Seoul Bongwonsa Buddhist Temple

In 889, Seoul Bongwonsa Buddhist Temple (봉원사) was founded by the great master Doseon on what is today the campus of Yonsei University.

Three women in long, white robes with pagoda-shaped hats holding orange, green, yellow and pink flowers at the Bongwosa Buddhist temple, taking part in Yeongsanjae ceremony.

In 1748 the temple was moved a few hundred meters away to the south foot of An mountain. Before Buddhism was introduced to the Korean Peninsula some 1,600 years ago, many Koreans practiced an indigenous shamanism that worshipped mountains.

When Buddhism arrived, it mixed with local traditions, which is why, even today, most Korean temples are located on the slopes of most mountains.

Seoul Bongwonsa Buddhist Temple is the head temple of the Taego Buddhist Order (태고종), the second largest sect of Korean Buddhism.

Bongwonsa buddist temple, in ornate red, green and turquoise detail. An ornate roof above fretwork detail. Forest and buildings in the background, with blue sky.
Photo from here.

Like the larger Jogye Order, Taego is a traditional seon, or zen school of Buddhism. Taego resists segregating monks and temples from society. For example, its clergy can marry and have families.

Like Seoul Bongeunsa Buddhist Temple (봉은사) on the other side of the city, it makes sense that the sect’s head temple would be located in one of Seoul’s busiest neighborhoods.

Set only a short walk from Sinchon Station, the forested setting of Seoul Bongwonsa Buddhist Temple still feels serene. The compound consists of about 15 buildings painted in the traditional red, green and turquoise detail of most Korean temples and palaces.

A Buddhist monk dressed in white robe, with a red cape, at Bongwonsa temple, playing a large, multicolored drum to the right of the frame.
Photo from here.

Among the buildings, the massive “3000 Buddhas Hall” is the most impressive.

The Hall was rebuilt in 1991, as most of the buildings were destroyed during the Korean War. However, the faded paint on structures like the “Shrine Hall of the Seven Stars” and the “Amitabha Hall” suggest that some have stood 100 years or more.

Also on the grounds is a line of curious white statues called the “16 Arahats.” Despite their sometimes bizarre or grotesque faces, an “arahat” is someone who has achieved a special peace and clarity about life… think of it as a kind of a proto-enlightenment.

Mural of a traditional Korean man seated on a tiger, with a large pipe in his hand. The background is blue sky with clouds.
Photo from here.

Today some 50 monks live at Seoul Bongwonsa Buddhist Temple. Two residents have been designated “Living National Treasures” for their mastery of Buddhist chant and temple ornamentation.

The temple is also well known for its educational programs, like the Okcheon Buddhist Music College, and its many charitable works benefiting the incarcerated, orphans, elderly and the military.

But Seoul Bongwonsa Buddhist Temple is probably most famous for its annual Yeongsanjae (영산재) ceremony.

A large drum, with a pink and blue yin-yang symbol hangs from a line, with paper lights in blue and red. In the background is blue sky with clouds and trees.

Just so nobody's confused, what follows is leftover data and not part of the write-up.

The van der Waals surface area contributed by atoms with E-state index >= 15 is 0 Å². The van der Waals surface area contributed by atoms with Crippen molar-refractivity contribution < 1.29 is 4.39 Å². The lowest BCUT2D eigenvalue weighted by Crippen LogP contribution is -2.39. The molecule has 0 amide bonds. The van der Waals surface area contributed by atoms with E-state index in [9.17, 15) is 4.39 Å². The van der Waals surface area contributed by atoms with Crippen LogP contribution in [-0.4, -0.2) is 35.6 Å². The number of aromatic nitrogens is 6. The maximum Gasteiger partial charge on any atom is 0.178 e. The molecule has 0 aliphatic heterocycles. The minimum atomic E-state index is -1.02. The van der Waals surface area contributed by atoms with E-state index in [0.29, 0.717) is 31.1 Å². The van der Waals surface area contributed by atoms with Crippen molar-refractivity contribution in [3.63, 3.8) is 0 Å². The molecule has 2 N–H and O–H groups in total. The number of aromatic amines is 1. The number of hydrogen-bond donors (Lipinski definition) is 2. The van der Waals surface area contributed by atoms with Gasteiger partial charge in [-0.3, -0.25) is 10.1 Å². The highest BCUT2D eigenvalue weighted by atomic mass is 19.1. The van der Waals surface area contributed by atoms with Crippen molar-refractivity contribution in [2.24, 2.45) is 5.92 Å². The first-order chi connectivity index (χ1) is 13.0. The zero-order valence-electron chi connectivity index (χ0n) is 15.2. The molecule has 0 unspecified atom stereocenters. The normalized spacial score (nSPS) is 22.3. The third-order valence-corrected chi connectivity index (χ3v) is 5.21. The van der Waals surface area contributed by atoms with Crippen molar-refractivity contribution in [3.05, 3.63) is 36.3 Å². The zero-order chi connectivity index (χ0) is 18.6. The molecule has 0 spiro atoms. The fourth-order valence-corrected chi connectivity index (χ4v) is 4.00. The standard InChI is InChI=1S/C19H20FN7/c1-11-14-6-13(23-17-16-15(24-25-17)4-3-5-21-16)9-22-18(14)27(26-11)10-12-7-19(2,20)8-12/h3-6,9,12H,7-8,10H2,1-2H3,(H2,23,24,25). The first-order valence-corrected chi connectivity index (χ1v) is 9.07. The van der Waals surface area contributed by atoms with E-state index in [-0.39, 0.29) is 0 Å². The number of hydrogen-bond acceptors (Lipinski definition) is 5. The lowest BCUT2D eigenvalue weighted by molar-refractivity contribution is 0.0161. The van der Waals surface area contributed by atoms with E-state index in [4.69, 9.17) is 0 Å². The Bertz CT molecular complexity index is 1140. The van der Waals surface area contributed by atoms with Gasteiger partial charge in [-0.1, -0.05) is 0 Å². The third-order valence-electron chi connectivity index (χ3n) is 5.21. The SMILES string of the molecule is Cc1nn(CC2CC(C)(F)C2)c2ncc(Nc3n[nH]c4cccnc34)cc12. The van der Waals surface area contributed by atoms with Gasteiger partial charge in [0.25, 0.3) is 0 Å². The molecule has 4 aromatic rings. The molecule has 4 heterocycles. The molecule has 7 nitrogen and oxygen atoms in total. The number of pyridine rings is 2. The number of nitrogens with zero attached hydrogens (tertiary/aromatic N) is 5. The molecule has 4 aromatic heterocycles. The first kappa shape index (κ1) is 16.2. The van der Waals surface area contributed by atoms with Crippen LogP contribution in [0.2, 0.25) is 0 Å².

Photo from here.

Practiced in Korea at least as early as 613 during ancient Korea’s Goryeo Dynasty, the elaborate and beautiful performance is a reenactment of the Buddha’s delivery of the lotus sutra.

The elaborate ceremony, designated Korean Important Cultural Property no. 50, begins with a palanquin symbolically carrying the spirits of the Buddha and other gods into the ceremonial site.

Next, huge paintings are raised to signify the Buddha’s presence. An incantation of the Avalokitesvara is followed by a cymbols dance and a purifying Butterfly Dance.

Four women in red and white robes, with yellow pagoda hats, perform the traditional butterfly dance, at the Bongwonsa buddhist temple.
Photo from here.

The latter features women in long, white robes with pagoda-shaped hats. Drumming, chants, prayer and offerings of flowers, food and incense follow.

The several-hour ceremony concludes with Gongdeokgye (공덕계), which is prayers offered to enable all sufferers to reach Nirvana. Finally, the gods depart and the spirits of the deceased escape to paradise.

Stone plinths, on the left is a stone turtle, with a black headstone, with Korean inscription. In the background is a green hedge and grass.
Photo from here.

It’s incredible to watch a ceremony that’s been preserved for some 1,400 years with Seoul’s urban jungle in the distance.

This mix of the ancient with the modern at Seoul Bongwonsa Buddhist Temple is part of what makes Seoul a truly exciting place to live.

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About Matt Kelley

Matt Kelly is native of the US Pacific Northwest and is half-Korean by ethnicity. He lived in Korea for five years and has written hundreds of travel guides for Wallpaper, TimeOut, the Boston Globe and Seoul Magazine and was a host for several different variety shows on Korean radio and television.

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